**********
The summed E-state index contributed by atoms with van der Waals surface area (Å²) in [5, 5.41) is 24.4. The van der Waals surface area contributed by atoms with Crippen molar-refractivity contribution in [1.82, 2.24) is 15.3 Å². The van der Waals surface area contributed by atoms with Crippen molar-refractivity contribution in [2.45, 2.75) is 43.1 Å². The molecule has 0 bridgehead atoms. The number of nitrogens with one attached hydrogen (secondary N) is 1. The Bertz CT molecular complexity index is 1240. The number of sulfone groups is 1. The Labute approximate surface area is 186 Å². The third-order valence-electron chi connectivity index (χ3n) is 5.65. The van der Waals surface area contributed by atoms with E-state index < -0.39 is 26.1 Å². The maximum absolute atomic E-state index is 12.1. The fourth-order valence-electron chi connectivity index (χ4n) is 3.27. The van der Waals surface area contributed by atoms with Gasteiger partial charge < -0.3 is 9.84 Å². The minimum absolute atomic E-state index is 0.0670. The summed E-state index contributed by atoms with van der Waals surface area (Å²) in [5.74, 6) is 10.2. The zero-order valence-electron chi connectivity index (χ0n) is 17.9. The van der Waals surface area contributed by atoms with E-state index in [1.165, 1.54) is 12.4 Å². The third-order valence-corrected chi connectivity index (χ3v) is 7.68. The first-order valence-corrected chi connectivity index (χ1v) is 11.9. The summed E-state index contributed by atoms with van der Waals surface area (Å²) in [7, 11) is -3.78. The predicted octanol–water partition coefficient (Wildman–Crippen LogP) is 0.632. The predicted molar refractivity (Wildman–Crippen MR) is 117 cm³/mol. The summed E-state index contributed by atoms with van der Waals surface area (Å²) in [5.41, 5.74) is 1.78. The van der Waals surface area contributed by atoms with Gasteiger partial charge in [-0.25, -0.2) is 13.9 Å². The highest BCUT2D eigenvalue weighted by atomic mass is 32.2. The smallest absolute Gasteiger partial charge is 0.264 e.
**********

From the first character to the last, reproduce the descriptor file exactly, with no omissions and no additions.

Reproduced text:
The summed E-state index contributed by atoms with van der Waals surface area (Å²) in [5, 5.41) is 24.4. The van der Waals surface area contributed by atoms with Crippen molar-refractivity contribution in [1.82, 2.24) is 15.3 Å². The van der Waals surface area contributed by atoms with Crippen molar-refractivity contribution in [2.45, 2.75) is 43.1 Å². The molecule has 0 bridgehead atoms. The number of nitrogens with one attached hydrogen (secondary N) is 1. The Bertz CT molecular complexity index is 1240. The number of sulfone groups is 1. The Labute approximate surface area is 186 Å². The third-order valence-electron chi connectivity index (χ3n) is 5.65. The van der Waals surface area contributed by atoms with E-state index < -0.39 is 26.1 Å². The maximum absolute atomic E-state index is 12.1. The fourth-order valence-electron chi connectivity index (χ4n) is 3.27. The van der Waals surface area contributed by atoms with Gasteiger partial charge < -0.3 is 9.84 Å². The minimum absolute atomic E-state index is 0.0670. The summed E-state index contributed by atoms with van der Waals surface area (Å²) in [5.74, 6) is 10.2. The zero-order valence-electron chi connectivity index (χ0n) is 17.9. The van der Waals surface area contributed by atoms with E-state index in [1.165, 1.54) is 12.4 Å². The third-order valence-corrected chi connectivity index (χ3v) is 7.68. The first-order valence-corrected chi connectivity index (χ1v) is 11.9. The summed E-state index contributed by atoms with van der Waals surface area (Å²) in [7, 11) is -3.78. The predicted octanol–water partition coefficient (Wildman–Crippen LogP) is 0.632. The predicted molar refractivity (Wildman–Crippen MR) is 117 cm³/mol. The summed E-state index contributed by atoms with van der Waals surface area (Å²) in [5.41, 5.74) is 1.78. The van der Waals surface area contributed by atoms with Gasteiger partial charge in [-0.25, -0.2) is 13.9 Å². The highest BCUT2D eigenvalue weighted by atomic mass is 32.2. The smallest absolute Gasteiger partial charge is 0.264 e.